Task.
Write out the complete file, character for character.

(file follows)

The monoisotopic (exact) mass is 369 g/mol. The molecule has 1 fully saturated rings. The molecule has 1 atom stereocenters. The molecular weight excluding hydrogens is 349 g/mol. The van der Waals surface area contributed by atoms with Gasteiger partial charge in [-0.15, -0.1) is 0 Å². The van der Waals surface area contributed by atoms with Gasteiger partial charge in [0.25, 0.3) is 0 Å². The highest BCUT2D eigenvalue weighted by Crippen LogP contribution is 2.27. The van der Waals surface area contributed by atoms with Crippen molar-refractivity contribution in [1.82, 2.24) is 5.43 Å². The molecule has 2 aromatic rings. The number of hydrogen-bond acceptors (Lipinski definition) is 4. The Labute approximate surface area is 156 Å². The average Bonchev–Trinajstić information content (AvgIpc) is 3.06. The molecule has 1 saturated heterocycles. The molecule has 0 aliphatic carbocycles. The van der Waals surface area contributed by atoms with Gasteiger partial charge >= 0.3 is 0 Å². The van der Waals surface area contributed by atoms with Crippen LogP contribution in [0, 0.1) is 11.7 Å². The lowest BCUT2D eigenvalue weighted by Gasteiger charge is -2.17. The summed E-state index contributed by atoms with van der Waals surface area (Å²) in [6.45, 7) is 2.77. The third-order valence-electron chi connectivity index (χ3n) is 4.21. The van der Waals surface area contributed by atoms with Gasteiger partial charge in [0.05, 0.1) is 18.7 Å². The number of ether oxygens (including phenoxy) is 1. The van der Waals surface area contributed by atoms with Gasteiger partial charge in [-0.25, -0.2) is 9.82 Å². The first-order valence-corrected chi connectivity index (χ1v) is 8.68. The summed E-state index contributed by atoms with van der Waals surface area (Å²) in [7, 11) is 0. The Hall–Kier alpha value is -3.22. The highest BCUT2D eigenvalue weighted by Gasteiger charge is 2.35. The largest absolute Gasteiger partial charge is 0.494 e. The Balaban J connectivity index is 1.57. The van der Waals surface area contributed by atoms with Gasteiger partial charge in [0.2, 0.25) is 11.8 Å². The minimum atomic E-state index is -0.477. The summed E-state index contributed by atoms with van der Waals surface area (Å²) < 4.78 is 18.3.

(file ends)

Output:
The monoisotopic (exact) mass is 369 g/mol. The molecule has 1 fully saturated rings. The molecule has 1 atom stereocenters. The molecular weight excluding hydrogens is 349 g/mol. The van der Waals surface area contributed by atoms with Gasteiger partial charge in [-0.15, -0.1) is 0 Å². The van der Waals surface area contributed by atoms with Gasteiger partial charge in [0.25, 0.3) is 0 Å². The highest BCUT2D eigenvalue weighted by Crippen LogP contribution is 2.27. The van der Waals surface area contributed by atoms with Crippen molar-refractivity contribution in [1.82, 2.24) is 5.43 Å². The molecule has 2 aromatic rings. The number of hydrogen-bond acceptors (Lipinski definition) is 4. The Labute approximate surface area is 156 Å². The average Bonchev–Trinajstić information content (AvgIpc) is 3.06. The molecule has 1 saturated heterocycles. The molecule has 0 aliphatic carbocycles. The van der Waals surface area contributed by atoms with Gasteiger partial charge >= 0.3 is 0 Å². The van der Waals surface area contributed by atoms with Crippen LogP contribution in [0, 0.1) is 11.7 Å². The lowest BCUT2D eigenvalue weighted by Gasteiger charge is -2.17. The summed E-state index contributed by atoms with van der Waals surface area (Å²) in [6.45, 7) is 2.77. The third-order valence-electron chi connectivity index (χ3n) is 4.21. The van der Waals surface area contributed by atoms with Gasteiger partial charge in [0.05, 0.1) is 18.7 Å². The number of ether oxygens (including phenoxy) is 1. The van der Waals surface area contributed by atoms with Gasteiger partial charge in [-0.25, -0.2) is 9.82 Å². The first-order valence-corrected chi connectivity index (χ1v) is 8.68. The summed E-state index contributed by atoms with van der Waals surface area (Å²) in [7, 11) is 0. The Hall–Kier alpha value is -3.22. The highest BCUT2D eigenvalue weighted by Gasteiger charge is 2.35. The largest absolute Gasteiger partial charge is 0.494 e. The Balaban J connectivity index is 1.57. The van der Waals surface area contributed by atoms with Gasteiger partial charge in [0.2, 0.25) is 11.8 Å². The minimum atomic E-state index is -0.477. The summed E-state index contributed by atoms with van der Waals surface area (Å²) < 4.78 is 18.3.